I got my first taste of intercontinental travel when I was 13 and visited England for a family reunion.
I was blown away by the architecture, the accents, and the beautiful countryside. We rode the London Eye, toured Buckingham Palace, and visited two dozen graveyards, because apparently my family is weirdly morbid.
From then on I was hooked.
Throughout our relationship, Sam and I have made travel a priority—both with our time and our finances. Doing so means limiting spending in other areas, such as eating at restaurants, going to movies, or buying new clothes. But the experiences we’ve had traveling far outweigh anything we’ve sacrificed.
While there are SO many benefits to travel (especially for introverts!), here are just a few reasons we think everyone should travel the world.
5 Reasons Everyone Should Travel
1. Travel broadens your perspective.
One of the greatest benefits of traveling is that it allows you to see the world from a different vantage point. Being forced out of your usual routine and immersing yourself in a vastly different culture is eye-opening. After spending time working with refugee children in Greece or with orphans in Uganda, I no longer viewed my comfortable life in North America the same way.
2. Travel is educational.
I was a lousy history student in school (This fact forever pains my father, who is a major history buff and had grand hopes for his daughter. At least I don’t do drugs?). But there is something about visiting historic sites that brings all those boring Western Civ. lectures to life in a way sitting in a sterile classroom never could.
3. Travel strengthens relationships.
Many of Sam’s and my best memories were made while traveling—such as getting engaged in the Swiss Alps and reenacting every scene from The Sound of Music in Salzburg. Some of our most disastrous experiences also happened while traveling—like getting stuck beside a five-year-old with the lung capacity of Whitney Houston who screamed continuously during our 10-hour flight to Uganda. Or staying in a lovely hotel in Washington, DC, and spending the entire evening battling a not-so-romantic case of the stomach flu. Yet these experiences drew Sam and me together in a way that might not have been possible had we stayed home.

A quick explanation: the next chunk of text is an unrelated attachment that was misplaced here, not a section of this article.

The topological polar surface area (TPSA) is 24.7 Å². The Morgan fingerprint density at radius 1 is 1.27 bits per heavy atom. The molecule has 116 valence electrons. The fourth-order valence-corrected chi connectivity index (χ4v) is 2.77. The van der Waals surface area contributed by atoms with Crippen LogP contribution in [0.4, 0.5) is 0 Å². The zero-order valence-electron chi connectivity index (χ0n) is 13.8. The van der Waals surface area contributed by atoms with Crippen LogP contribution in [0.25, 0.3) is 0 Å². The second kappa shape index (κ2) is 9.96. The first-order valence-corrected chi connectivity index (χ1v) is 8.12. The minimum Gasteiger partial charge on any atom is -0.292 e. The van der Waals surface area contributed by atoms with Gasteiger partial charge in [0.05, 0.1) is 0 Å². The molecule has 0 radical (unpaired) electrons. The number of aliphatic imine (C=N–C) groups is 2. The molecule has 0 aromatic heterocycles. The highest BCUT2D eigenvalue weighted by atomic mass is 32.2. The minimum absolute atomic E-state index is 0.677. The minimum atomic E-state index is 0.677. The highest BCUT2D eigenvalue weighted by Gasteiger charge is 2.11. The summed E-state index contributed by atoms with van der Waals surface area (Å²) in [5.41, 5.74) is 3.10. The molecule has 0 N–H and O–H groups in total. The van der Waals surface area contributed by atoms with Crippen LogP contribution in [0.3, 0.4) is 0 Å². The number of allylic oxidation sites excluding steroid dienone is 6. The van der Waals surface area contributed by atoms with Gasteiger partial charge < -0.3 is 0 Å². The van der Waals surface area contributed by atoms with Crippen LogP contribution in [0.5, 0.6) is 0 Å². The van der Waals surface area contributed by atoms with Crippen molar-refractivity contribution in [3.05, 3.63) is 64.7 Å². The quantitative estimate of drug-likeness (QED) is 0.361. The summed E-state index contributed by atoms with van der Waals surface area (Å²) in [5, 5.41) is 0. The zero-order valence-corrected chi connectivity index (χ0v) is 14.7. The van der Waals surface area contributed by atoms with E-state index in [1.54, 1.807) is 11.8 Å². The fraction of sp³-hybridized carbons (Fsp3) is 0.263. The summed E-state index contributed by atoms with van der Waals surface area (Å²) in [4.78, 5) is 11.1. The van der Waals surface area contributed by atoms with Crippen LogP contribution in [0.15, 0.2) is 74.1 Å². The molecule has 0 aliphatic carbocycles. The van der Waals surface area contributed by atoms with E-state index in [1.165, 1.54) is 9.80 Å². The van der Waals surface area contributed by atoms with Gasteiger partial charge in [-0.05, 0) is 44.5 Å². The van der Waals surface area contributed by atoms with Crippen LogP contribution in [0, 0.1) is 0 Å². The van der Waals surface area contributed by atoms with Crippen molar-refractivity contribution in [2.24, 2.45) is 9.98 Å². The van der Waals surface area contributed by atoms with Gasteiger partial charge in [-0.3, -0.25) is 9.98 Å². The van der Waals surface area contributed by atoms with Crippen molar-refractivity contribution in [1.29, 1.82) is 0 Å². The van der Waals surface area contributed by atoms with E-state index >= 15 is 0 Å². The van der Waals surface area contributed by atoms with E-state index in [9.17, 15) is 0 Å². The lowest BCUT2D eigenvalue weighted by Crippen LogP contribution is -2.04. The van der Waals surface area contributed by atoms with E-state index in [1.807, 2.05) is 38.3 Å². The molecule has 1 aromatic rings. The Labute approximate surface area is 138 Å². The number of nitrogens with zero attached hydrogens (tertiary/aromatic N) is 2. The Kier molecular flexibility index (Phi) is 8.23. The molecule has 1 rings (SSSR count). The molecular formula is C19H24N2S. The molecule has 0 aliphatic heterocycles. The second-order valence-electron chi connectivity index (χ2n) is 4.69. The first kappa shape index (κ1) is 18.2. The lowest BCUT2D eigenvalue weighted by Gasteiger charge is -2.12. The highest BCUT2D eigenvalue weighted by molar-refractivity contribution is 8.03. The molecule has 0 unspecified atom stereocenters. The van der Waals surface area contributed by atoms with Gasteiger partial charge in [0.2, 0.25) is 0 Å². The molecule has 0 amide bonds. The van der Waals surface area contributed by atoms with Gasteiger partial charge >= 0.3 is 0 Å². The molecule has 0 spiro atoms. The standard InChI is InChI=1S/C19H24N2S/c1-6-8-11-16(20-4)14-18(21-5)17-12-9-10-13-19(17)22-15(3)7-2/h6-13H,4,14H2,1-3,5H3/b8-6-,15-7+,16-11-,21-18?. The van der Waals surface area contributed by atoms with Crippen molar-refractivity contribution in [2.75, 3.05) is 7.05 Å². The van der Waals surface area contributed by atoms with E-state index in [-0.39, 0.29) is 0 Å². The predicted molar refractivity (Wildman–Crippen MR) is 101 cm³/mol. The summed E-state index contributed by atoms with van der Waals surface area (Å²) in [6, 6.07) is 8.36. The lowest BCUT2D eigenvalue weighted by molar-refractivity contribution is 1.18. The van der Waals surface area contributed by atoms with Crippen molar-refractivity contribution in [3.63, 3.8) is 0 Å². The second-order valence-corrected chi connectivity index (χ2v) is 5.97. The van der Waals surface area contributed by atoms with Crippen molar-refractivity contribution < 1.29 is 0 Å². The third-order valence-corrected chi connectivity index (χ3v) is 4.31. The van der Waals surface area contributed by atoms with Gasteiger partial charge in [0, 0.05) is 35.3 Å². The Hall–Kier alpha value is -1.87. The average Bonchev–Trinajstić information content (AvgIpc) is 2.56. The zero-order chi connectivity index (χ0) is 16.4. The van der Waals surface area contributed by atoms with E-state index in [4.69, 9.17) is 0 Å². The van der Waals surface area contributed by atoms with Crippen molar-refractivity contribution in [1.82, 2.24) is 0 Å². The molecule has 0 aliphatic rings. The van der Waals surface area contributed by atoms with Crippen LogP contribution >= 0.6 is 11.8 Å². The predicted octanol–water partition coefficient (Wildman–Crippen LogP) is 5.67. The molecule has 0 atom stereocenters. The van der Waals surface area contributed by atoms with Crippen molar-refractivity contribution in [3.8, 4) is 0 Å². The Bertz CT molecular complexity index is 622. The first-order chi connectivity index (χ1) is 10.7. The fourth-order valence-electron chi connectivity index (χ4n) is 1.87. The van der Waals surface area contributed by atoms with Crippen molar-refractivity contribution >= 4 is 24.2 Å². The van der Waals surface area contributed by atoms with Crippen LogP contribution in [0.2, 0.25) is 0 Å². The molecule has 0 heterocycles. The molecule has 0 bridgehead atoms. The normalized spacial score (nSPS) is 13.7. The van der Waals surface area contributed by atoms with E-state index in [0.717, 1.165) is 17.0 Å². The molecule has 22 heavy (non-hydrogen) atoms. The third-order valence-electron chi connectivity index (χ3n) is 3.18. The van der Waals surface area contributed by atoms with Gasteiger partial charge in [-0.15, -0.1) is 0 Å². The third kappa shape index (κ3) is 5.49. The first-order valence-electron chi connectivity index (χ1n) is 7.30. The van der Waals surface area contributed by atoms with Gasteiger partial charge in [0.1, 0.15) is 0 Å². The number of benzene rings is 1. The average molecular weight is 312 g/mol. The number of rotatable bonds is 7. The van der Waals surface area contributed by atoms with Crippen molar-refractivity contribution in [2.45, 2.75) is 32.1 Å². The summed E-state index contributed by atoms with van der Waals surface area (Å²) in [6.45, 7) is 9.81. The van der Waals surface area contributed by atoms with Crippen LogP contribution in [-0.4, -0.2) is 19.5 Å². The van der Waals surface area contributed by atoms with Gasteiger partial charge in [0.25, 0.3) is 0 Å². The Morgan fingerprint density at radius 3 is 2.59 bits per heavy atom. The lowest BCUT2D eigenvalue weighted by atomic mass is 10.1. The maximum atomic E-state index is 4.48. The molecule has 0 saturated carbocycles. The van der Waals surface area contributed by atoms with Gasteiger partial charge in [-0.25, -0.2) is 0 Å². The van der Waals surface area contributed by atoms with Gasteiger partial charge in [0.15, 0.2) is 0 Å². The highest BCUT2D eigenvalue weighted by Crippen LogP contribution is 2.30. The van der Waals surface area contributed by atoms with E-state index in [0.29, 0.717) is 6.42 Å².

4. Travel makes you less materialistic.
As cliché as it sounds, when you decide to prioritize experiences over things, you realize that you really don’t need 50 pairs of shoes or the latest technological gadget to be happy. And that value shift is incredibly freeing (not to mention cost-effective!).
5. Travel forces you to become more flexible.
I’m as Type A as they come. I love schedules and plans and feel genuinely lost without my to-do lists. But the truth is that even the best-laid plans go kaput during travel. It’s basically a law of physics. For example, Sam and I tend to bring rain with us everywhere we go. We are like human rain sticks. Last summer alone we ended two droughts. So sometimes a last-minute change of plans is inevitable. Flights get delayed, freak blizzards hit, the “quaint” vacation rental you reserved online resembles the hotel from The Shining in person. As a result, you have to learn to be flexible. And to laugh about mishaps. Because if you stop laughing, you might cry…
Travel—whether you drop everything and backpack the world indefinitely, or simply take one or two trips annually to somewhere new—will change you.
In the words of Oliver Wendell Holmes, “A mind that is stretched by a new experience can never go back to its old dimensions.”
What are some other benefits of travel?
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